More than 130 microbial pathogens have been identified from all animal species that may be
transmitted to humans by various routes (USDA, 1992; USEPA, 1998). Of these, 24 pathogens are likely to
originate from animal populations. Historically, fewer than ten have caused significant disease outbreaks
among humans. Potential environmental exposure to human populations extending beyond animal handlers
exists for cryptosporidiosis, giardiasis, campylobacteriosis, salmonellosis, colibacillosis, leptospirosis,
listeriosis, and yersiniosis; and many large-scale outbreaks have been attributed to each of these pathogens.
Pathogens include bacteria, fungi, viruses, helminths (parasitic worms), and protozoa. Not all pathogens are
present at every CAFO. Understanding the distribution of pathogenic organisms makes it easier to design
strategies that will reduce risk. Table 4.1 lists commonly occurring diseases and the animals that are
associated with these diseases. A general discussion of each of these classifications follows.
Bacteria are single-celled, prokaryotic microorganisms that are capable of causing disease in larger
organisms, although most bacteria are non-pathogenic. They may grow and proliferate within higher
organisms and are shed in feces. The presence of large volumes of feces in and around animals in CAFOs
provides a breeding ground for many bacteria. The bacteria that have been shown to have the widest
environmental impact when released into the watershed include E.coli 0157:H7, Salmonella.,
Campylobacter, Yersinia, and Listeria. The primary concern is that disease outbreaks may occur after
Table 4.1 Diseases and animals commonly identified as sources of the causative organisms.
contact with these organisms via swimming, eating shellfish, eating contaminated food, or drinking
Fungi are either single celled organisms or multicelluar, eucaryotic organisms that may cause disease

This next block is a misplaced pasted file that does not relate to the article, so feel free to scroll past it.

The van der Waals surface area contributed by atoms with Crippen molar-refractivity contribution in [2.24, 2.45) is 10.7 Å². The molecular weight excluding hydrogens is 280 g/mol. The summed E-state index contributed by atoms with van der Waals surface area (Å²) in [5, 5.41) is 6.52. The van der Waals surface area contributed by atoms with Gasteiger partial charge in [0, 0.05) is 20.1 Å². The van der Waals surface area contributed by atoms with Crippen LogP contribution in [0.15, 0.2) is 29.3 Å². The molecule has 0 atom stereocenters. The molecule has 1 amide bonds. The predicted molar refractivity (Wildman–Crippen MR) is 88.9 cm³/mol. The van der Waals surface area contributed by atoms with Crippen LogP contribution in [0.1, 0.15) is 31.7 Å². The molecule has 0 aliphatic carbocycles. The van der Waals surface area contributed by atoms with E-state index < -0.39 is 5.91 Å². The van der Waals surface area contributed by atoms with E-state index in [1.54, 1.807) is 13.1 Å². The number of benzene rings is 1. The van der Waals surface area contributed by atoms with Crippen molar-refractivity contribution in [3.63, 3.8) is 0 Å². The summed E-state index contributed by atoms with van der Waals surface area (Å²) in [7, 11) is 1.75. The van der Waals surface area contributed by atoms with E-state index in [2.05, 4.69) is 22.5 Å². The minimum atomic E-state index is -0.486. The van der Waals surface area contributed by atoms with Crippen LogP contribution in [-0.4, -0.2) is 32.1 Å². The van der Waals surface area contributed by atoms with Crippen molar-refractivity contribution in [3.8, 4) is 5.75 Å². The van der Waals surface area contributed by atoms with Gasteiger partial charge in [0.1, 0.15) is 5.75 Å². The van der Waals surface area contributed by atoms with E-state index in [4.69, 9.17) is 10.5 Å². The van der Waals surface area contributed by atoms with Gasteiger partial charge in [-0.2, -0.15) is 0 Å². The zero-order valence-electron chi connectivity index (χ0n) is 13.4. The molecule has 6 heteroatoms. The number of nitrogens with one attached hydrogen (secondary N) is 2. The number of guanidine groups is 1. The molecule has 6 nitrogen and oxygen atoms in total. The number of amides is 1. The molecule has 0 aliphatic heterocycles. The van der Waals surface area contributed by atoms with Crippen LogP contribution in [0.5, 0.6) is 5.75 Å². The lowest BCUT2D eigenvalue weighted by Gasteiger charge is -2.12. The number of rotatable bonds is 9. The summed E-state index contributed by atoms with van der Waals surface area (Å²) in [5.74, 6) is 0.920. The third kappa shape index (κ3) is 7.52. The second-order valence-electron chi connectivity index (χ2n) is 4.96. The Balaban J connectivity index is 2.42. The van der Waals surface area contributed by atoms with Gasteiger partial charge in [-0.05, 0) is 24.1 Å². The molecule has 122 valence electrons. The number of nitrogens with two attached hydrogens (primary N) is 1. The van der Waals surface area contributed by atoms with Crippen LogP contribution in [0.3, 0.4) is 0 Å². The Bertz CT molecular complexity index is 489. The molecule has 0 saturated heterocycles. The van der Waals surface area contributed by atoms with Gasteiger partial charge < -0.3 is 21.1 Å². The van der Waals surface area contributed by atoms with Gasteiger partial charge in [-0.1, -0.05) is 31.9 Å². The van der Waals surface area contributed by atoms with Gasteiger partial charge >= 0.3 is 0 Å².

in other organisms. Fungal diseases are commonly difficult to treat and may persist for long periods of
time. Common diseases include candidiasis, histoplasmosis, aspergillosis, and dermatomycosis.
Viruses consist of nucleic acid molecules packed within a surrounding protein coat. Viruses only
actively replicate when they have invaded a host cell. The virus genes take over the host cell metabolism to
make more virus particles at the expense of the host cell. There is some evidence that reoviruses and many
enteroviruses may be transmitted from animals to man. Also, a number of rotaviruses are known to cause
diarrhea in both cattle and humans. Among farm workers, vesicular stomatitis is frequently transmitted
from sheep to humans, and the potential spread of cow pox virus (vaccinia) to humans was the basis for the
classical immunological practice of vaccination. Present day surveys indicate that rabies is more likely to
be transmitted from cattle to man than from either cats or dogs. At this time much less specific information
is known about the actual transmission of viral diseases from livestock to humans.
Intestinal parasitic worms occupy space in the host organism's intestinal tract. The worms absorb
nutrients from the host and thereby create a burden on the host. The prevalence of worms has declined in
the United States. Transmission is frequently through oral-fecal routes or from exposure through food
contaminated with manure.
Cryptosporidiumparvum. Among humans Cryptosporidiosis is caused by the protozoan parasite,
and it has recently been determined that there are two separate genotypes, Type 1 (human) and Type 2
(bovine), that can cause human infections. For the Type 2 genotype, the infective dose may vary from 10 to
1000 oocysts and infection is generally more severe in children and immuno-compromised individuals.
Virtually all cattle herds carry some level of cryptosporidiosis, and persistence and spread in the
environment is aided by passive transfer from rodents and birds. Infected animals can shed more than one
billion oocysts per gram of manure. Many large-scale waterborne outbreaks have occurred in the United
States. Conventional drinking water disinfectants such as chlorine and chlorine dioxide are not effective in
killing C. parvum. The standard water treatment processes of coagulation, flocculation, and filtration are
thought to be effective in removing this parasite when operating normally.
Giardia lamblia: Giardiasis among humans may be traced to many possible sources including
foodborne and waterborne transmission. It has been estimated that 2% of the population has been infected
with this organism, and more outbreaks result from a waterborne origin than those caused by contaminated
food sources. Wild animal populations such as deer, beavers, and bears may be the cause; however, more
than 50% of dairy and beef cattle herds in the United States are infected with this organism. Infection may
result from ingestion of only one oocyst, and once diarrhea occurs it may last up to two weeks. An ELISA
assay for the detection of oocysts is readily available, and a vaccine for giardiasis is available for dogs and
4.2.2 Disease Descriptions
Some of the diseases involved in significant waterborne disease outbreaks are summarized below.